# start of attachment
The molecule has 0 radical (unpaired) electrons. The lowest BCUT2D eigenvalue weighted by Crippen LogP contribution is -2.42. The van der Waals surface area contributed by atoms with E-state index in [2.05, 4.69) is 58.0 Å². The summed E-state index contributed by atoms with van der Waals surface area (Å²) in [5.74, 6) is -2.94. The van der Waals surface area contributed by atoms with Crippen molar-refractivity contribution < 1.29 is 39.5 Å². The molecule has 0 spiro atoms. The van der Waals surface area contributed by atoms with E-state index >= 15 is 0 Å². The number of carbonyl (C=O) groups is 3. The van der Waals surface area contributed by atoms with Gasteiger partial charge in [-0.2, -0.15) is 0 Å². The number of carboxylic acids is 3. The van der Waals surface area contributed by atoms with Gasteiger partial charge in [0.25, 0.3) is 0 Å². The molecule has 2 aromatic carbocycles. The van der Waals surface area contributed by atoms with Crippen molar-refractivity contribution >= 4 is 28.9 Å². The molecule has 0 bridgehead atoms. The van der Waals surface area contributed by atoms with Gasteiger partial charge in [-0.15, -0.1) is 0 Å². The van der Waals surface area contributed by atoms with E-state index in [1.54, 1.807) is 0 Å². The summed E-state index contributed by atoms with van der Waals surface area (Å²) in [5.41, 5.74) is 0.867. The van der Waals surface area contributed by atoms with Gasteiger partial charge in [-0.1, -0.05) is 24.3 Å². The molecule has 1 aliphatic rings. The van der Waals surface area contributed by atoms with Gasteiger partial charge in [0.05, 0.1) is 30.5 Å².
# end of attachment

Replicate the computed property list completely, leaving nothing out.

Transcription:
The molecule has 0 radical (unpaired) electrons. The lowest BCUT2D eigenvalue weighted by Crippen LogP contribution is -2.42. The van der Waals surface area contributed by atoms with E-state index in [2.05, 4.69) is 58.0 Å². The summed E-state index contributed by atoms with van der Waals surface area (Å²) in [5.74, 6) is -2.94. The van der Waals surface area contributed by atoms with Crippen molar-refractivity contribution < 1.29 is 39.5 Å². The molecule has 0 spiro atoms. The van der Waals surface area contributed by atoms with E-state index >= 15 is 0 Å². The number of carbonyl (C=O) groups is 3. The van der Waals surface area contributed by atoms with Gasteiger partial charge in [-0.2, -0.15) is 0 Å². The number of carboxylic acids is 3. The van der Waals surface area contributed by atoms with Gasteiger partial charge in [0.25, 0.3) is 0 Å². The molecule has 2 aromatic carbocycles. The van der Waals surface area contributed by atoms with Crippen molar-refractivity contribution >= 4 is 28.9 Å². The molecule has 0 bridgehead atoms. The van der Waals surface area contributed by atoms with Gasteiger partial charge in [-0.15, -0.1) is 0 Å². The van der Waals surface area contributed by atoms with E-state index in [1.54, 1.807) is 0 Å². The summed E-state index contributed by atoms with van der Waals surface area (Å²) in [5.41, 5.74) is 0.867. The van der Waals surface area contributed by atoms with Gasteiger partial charge in [-0.1, -0.05) is 24.3 Å². The molecule has 1 aliphatic rings. The van der Waals surface area contributed by atoms with Gasteiger partial charge in [0.05, 0.1) is 30.5 Å².